Already marred by the devastating April 25 earthquake, the country's economy is suffering the pangs of the prolonged Terai banda coupled with Indian embargo.
It is estimated that over half of the population i.e 57.3, who earn less than US $ 2 a day, are on the brink of more deprivation.
The tremours, which caused damages amounting to Rs700 billion, have alone pushed 1 million people below the poverty line.
In fact, some 15 million people are facing severe economic challenges owing to the blockade imposed by the southern neighbor for the last one and a half months.
The shortage of petroleum products as well as other things triggered by the embargo along with Terai unrest is casting blight on various economic areas.
The Madhesi agitation going on for the last three months has already caused around 2,300 industries in Terai to close down, thus rendering 400 thousand people jobless.
Due to the fuel crisis and the resulting shortage of raw materials, industrial units operating in other regions are also on the verge of debacle.
As a direct impact of petroleum scarcity, more than 80 percent vehicles are off the road and some 900,000 transport sector workers are remaining idle.
The current national anomalies have indeed pushed the national unemployment figure to astronomical levels.
The fuel crisis is barring farmers from getting chemical fertilizers and pesticides and transporting their agriculture goods to the market.
This may well hamper the agriculture sector which is already projected to suffer this fiscal year due to the erratic monsoon.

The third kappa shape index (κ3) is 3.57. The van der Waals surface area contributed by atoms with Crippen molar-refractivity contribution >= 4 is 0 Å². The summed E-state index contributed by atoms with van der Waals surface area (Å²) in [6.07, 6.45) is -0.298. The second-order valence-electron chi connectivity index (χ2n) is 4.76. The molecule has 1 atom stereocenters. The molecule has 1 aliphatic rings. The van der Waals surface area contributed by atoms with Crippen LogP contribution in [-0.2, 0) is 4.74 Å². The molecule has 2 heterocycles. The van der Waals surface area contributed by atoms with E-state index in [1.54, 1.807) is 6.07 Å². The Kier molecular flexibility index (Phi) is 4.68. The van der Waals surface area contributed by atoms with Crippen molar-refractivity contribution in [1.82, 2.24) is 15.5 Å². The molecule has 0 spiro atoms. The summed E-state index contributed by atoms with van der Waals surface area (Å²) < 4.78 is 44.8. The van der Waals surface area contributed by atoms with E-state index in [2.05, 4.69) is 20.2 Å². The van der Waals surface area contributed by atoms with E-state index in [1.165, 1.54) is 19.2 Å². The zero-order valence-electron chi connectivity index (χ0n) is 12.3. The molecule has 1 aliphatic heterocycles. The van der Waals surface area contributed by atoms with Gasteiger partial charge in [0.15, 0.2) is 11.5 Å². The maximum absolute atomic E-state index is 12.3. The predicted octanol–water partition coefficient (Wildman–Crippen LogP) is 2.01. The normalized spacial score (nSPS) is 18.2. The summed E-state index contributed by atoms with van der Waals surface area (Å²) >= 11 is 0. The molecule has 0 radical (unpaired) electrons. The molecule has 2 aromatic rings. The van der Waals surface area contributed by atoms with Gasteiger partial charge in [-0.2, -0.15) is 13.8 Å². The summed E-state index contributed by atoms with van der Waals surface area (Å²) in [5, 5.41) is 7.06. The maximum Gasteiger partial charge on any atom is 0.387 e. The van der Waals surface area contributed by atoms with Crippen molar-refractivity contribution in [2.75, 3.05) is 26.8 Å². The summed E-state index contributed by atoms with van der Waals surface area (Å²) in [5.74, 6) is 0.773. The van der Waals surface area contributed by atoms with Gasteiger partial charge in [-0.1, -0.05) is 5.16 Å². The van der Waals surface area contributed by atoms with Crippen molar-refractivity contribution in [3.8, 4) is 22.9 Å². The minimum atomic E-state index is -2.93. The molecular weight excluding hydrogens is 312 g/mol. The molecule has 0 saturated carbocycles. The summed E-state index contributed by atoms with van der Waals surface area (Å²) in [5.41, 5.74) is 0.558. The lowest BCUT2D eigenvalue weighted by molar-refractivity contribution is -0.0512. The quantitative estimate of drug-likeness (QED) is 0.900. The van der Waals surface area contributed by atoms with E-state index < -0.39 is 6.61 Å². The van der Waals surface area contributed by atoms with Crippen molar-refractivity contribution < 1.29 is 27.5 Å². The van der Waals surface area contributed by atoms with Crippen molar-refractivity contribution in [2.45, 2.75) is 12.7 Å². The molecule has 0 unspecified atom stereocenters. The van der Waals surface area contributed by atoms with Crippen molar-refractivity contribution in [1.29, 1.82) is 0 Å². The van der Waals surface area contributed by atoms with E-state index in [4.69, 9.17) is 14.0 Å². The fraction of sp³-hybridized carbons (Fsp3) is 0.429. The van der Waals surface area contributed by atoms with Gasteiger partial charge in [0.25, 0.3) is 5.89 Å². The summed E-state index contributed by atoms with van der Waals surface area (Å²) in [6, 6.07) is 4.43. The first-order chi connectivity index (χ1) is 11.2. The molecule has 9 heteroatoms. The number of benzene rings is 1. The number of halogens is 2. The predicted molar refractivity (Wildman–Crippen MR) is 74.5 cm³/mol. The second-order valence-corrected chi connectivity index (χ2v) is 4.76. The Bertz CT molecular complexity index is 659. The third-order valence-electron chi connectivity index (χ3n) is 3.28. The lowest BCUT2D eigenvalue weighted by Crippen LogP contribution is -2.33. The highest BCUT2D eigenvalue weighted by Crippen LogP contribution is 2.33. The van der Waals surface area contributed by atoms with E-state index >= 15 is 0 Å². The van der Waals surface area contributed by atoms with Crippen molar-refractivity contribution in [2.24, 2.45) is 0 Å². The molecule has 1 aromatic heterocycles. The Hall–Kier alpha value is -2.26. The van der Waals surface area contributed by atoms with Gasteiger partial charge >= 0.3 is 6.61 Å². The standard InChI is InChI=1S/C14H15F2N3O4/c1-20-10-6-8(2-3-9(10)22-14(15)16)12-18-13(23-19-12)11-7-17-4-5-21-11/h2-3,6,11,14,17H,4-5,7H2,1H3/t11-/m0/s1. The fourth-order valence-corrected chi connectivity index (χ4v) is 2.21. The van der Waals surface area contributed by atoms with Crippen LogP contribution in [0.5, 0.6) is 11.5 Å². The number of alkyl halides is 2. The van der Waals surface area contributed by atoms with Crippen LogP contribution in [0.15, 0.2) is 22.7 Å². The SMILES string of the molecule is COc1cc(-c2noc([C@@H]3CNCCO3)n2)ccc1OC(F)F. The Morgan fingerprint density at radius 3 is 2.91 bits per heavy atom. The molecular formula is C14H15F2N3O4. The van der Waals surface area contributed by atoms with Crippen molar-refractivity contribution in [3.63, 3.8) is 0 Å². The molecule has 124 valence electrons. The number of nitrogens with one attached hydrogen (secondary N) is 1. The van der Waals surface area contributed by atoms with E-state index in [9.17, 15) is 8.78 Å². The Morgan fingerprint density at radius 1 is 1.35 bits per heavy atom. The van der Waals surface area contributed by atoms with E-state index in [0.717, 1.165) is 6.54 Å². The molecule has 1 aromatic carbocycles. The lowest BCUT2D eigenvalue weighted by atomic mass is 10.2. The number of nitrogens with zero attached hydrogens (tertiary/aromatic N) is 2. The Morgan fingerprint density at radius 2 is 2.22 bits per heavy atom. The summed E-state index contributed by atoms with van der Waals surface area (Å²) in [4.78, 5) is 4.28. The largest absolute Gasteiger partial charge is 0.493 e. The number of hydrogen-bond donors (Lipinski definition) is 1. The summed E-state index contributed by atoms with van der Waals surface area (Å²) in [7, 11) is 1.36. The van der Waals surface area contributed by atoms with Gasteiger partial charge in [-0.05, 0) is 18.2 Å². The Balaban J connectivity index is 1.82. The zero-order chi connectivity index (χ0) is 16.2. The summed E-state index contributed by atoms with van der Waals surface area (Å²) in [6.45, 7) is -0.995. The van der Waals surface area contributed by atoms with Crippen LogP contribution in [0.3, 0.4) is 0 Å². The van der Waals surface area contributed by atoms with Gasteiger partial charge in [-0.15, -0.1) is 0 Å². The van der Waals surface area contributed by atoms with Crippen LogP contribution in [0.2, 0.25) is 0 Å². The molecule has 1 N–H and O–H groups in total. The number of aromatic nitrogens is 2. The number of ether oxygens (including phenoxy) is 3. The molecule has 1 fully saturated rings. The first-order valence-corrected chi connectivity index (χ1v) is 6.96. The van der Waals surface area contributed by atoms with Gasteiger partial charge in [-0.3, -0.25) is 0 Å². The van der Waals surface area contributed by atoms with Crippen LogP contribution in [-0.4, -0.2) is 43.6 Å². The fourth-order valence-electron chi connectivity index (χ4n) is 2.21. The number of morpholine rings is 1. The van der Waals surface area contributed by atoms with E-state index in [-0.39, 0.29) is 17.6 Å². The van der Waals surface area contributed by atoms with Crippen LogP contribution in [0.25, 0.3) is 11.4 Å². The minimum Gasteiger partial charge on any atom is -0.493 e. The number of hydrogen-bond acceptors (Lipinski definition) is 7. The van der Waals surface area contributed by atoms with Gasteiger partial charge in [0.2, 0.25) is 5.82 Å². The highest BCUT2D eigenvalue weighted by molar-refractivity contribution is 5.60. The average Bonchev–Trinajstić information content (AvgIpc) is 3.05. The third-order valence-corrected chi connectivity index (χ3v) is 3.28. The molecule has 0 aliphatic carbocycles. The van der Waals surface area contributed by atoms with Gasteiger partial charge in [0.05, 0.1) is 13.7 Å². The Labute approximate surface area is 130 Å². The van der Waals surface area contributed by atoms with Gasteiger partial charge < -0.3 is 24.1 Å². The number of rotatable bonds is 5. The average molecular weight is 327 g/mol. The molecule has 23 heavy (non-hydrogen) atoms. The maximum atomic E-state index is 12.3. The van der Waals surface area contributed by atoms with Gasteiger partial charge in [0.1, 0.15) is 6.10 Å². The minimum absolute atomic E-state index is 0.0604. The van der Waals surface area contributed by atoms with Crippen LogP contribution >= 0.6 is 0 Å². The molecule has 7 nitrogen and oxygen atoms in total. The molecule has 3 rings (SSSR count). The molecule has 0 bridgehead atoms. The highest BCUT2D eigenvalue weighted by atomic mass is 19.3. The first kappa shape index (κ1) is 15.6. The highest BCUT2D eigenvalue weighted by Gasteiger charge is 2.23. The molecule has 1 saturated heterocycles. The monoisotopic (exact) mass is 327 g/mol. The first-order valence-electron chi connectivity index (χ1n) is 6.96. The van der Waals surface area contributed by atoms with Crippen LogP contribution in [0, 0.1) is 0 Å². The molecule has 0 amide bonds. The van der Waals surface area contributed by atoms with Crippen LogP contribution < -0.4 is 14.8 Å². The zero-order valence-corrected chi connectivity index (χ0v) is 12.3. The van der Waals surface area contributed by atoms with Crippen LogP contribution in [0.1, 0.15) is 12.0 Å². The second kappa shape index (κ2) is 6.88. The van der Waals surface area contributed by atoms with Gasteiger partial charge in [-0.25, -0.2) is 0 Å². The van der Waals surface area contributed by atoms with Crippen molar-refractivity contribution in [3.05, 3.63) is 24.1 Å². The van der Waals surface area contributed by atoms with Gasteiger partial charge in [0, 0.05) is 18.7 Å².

The anemic economy was expected to get some relief with the start of reconstruction works after the quake and resultant rise in the overall capital expenditure. But, unfortunately, this is becoming just a distant dream.
The agenda of reconstruction and rehabilitation continues to be ignored even though as long as six months have already passed since the earthquake.
Likewise, works in major infrastructure projects such related to roads and irrigation have been negatively affected due to the fuel shortage.
The tourism sector, already hit hard by the earthquake, has again foundered because of the Tarai unrest and the Indian blockade. New bookings have largely dropped and hopes of a recovery have been almost shattered, bemoan tourism entrepreneurs. The number of foreign tourists visiting the country is likely to see a decline by half -- to around 400,000 in 2015 compared to 800,000 last year.
The damage caused by the earthquake was physically more visible but the effects of the blockade are more pervasive and lasting.
According to the Federation of Nepalese Chambers of Commerce and Industry (FNCCI), the economy is losing a shocking Rs 2 billion every day.
The World Bank has already forecast that the economic growth for this year will be a mere 3.4 percent due to the ongoing political turmoil.
Nepal, of course, is one of the most successful nations in the world in terms of improving its Human Development Index (HDI).
However, the earthquake followed by the Terai banda and Indian embargo could ruin the progress the country has made in such index.